The Hindu-KARNATAKA-had an article entitled ‘Pesticide Residue In Paddy Is Above Prescribed Limit In India” DECEMBER 16, 2017. I learned that the India government approves 40 pesticides in the country for the growing of rice. Fumigation of rice by warehouses and shopkeepers is approved. Kerala State Agriculture University has reported high pesticide residue. Unfortunately, the use of pesticides by handlers has been careless using pesticides meant for cotton on rice paddies. In India there are from 5,000 to 7,000 people who die yearly from the accidental intake of pesticides and Class I (very toxic pesticides) form about one-third of the pesticides consumed in India; this refers to all products, not just rice. The Alliance for Sustainable and Holistic Agriculture is seeking a review of 104 pesticides permitted in India but banned or severely restricted in other countries.  Below is a small list of some of those pesticides used on rice and their affects on us and our water and other life forms. Fifty per cent of pesticides poisoning occurred in developing countries and mainly due to easier availability, misuse and improper handling mainly because of lack of awareness and India are included in this. I personally have seen Indians spraying pesticide in shorts with no protection.

Carbaryl is a long-lasting, broad-spectrum pesticide that kills both insects and certain other invertebrates.

Side Effects: Caused by touching the pesticide or by inhalation during the manufacture, formulation, and application of this pesticide.  The general public is affected by spray drift in regions surrounding agricultural areas. Causes: cholinesterase inhibition which impairs the central nervous system (CNS) function), resulting in nausea, vomiting, bronchoconstriction, blurred vision, convulsions, coma, and respiratory failure. However, it was stated that these are reversible if the pesticide is discontinued. Just how much is reversible I wonder.

Copper sulfate pentahydrate is an environmentally hazardous substance. Just how harmful is it?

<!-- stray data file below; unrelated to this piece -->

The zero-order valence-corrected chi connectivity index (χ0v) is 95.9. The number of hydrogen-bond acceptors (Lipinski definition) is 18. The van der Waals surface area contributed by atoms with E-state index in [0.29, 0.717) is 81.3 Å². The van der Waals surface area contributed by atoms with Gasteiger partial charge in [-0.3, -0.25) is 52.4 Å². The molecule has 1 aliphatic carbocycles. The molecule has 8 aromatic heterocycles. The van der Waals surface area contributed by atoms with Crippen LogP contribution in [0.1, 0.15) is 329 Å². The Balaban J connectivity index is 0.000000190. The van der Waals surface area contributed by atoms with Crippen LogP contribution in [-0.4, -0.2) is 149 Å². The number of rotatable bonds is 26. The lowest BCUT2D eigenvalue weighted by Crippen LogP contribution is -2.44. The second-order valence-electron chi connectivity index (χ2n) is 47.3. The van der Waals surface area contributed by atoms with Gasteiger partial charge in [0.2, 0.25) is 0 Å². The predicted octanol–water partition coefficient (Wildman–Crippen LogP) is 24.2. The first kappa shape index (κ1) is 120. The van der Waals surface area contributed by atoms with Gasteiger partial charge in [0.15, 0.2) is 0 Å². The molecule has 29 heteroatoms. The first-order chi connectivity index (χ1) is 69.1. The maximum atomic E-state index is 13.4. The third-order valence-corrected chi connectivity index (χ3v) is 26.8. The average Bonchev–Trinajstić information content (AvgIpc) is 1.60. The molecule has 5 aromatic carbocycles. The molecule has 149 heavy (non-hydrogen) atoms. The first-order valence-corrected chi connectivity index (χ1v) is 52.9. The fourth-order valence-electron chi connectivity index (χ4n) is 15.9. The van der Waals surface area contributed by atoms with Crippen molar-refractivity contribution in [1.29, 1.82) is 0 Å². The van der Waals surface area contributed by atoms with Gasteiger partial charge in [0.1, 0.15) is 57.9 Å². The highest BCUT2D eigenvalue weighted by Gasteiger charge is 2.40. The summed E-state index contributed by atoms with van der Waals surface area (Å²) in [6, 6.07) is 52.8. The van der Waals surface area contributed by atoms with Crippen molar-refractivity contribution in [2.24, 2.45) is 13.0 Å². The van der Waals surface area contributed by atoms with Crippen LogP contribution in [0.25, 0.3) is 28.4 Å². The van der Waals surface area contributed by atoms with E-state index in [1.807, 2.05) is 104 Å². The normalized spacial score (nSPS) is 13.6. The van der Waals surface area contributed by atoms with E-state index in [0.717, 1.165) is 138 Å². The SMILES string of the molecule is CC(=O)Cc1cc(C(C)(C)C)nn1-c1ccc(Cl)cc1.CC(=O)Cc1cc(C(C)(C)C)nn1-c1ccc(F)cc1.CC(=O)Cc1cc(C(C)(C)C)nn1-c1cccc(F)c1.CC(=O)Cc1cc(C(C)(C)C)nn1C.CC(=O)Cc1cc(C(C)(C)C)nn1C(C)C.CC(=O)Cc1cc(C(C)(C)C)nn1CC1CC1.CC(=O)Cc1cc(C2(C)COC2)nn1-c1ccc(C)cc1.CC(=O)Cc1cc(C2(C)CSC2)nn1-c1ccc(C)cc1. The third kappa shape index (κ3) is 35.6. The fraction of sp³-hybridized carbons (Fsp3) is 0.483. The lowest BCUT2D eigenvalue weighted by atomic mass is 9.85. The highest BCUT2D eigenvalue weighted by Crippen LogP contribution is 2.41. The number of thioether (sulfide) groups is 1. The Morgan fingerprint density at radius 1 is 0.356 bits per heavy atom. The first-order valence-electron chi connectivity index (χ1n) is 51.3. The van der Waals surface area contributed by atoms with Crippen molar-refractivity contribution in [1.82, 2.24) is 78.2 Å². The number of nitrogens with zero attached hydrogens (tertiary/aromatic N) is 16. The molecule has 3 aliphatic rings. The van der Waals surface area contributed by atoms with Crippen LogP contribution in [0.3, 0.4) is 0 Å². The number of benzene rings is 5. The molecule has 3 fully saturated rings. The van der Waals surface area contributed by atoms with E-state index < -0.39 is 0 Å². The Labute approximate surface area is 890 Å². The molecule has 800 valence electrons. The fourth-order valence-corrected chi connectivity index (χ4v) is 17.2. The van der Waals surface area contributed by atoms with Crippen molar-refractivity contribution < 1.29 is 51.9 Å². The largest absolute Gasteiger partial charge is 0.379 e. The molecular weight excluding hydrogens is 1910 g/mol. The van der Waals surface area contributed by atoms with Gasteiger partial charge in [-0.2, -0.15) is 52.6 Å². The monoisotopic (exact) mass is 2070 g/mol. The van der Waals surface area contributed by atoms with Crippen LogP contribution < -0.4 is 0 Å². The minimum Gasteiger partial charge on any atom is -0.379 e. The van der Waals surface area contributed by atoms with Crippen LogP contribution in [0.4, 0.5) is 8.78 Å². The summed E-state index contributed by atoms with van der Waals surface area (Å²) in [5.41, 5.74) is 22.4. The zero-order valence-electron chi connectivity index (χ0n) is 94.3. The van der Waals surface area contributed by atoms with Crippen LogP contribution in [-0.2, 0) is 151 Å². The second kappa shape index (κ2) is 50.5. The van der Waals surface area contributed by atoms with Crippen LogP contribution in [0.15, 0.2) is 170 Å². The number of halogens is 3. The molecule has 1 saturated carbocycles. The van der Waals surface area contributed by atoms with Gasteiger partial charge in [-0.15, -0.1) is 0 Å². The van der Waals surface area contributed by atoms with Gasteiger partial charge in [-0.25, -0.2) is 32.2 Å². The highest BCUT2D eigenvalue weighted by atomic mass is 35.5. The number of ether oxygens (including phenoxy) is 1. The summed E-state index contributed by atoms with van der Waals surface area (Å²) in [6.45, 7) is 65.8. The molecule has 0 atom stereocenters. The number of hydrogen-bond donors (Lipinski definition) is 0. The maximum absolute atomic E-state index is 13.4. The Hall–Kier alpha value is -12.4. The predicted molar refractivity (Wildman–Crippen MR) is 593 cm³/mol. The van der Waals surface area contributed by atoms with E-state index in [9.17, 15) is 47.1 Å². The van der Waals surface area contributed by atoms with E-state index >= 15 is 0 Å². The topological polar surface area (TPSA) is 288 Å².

From inhalation of dust, you can get Dry/sore throat. Coughing and if heated you can get a metal fever.

From Skin contact: Tingling/irritation of the skin.

From eye contact: eye tissue irritations.

From Ingestion: Metal taste, oral mucous membranes Irritation, nausea. vomiting. headache. dizziness. the feeling of weakness.

AFTER ABSORPTION OF HIGH QUANTITIES: abdominal pain, diarrhoea, change in the haemogram/blood composition, change in urine composition, disturbances of consciousness.

ON CONTINUOUS/REPEATED EXPOSURE/CONTACT chronic systems include Red itching skin, skin rash/inflammation, feeling of weakness, loss of weight, coughing, possible respiratory tract inflammation, pneumonia and enlargement/affection of the liver. Workers need protective gear: clothing, face gear, and it is marked DANGEROUS.

Diflubenzuron is narrow-spectrum pesticides that have a moderate duration impact, lasting between a few days and two weeks. Environmentally diflubenzuron causes adverse acute and chronic effects to both freshwater and estuarine/marine invertebrates, including endangered species and to aquatic invertebrates therefore it should not be used near water.   It is non- toxic to bees and birds.  Workers must wear protective gear, and it seems to affect the haemoglobin of animals.  Moderate exposure over a lifetime in humans may cause liver and spleen issues.

Lambda-cyhalothrin (sold as Warrior and Has 14 trade names), a synthetic pyrethroid insecticide and acaricide. It must contain a warning label.   If it touches your skin or is swallowed it is toxic, may cause eye and respiratory irritation, can affect the peripheral nervous system, resulting in convulsions or ataxia,  damage organs through prolonged or repeated exposure. It is toxic to aquatic life, with long-lasting effects.

Malathion.  The Endangered Species Act states that  Malathion can harm 97% of the 1,782 mammals, birds, fish, reptiles and plants. Malathion is commonly used to treat fruit, vegetables and plants for pests, tick removal on pets.   A period of 12 hours to 6 days is required from the time of spraying malathion and the re-entry of a worker in the field.  In the air, it breaks down into a more toxic substance.  The public can get it from taking in contaminated food, water and through touch at playgrounds and pavement where places have been sprayed for mosquitos. Here are its side effects on health: may cause difficulty breathing, chest tightness, vomiting, cramps, diarrhoea, watery eyes, blurred vision, salivation, sweating, headaches, dizziness, loss of consciousness, and death.

Article 3 continues the rice story.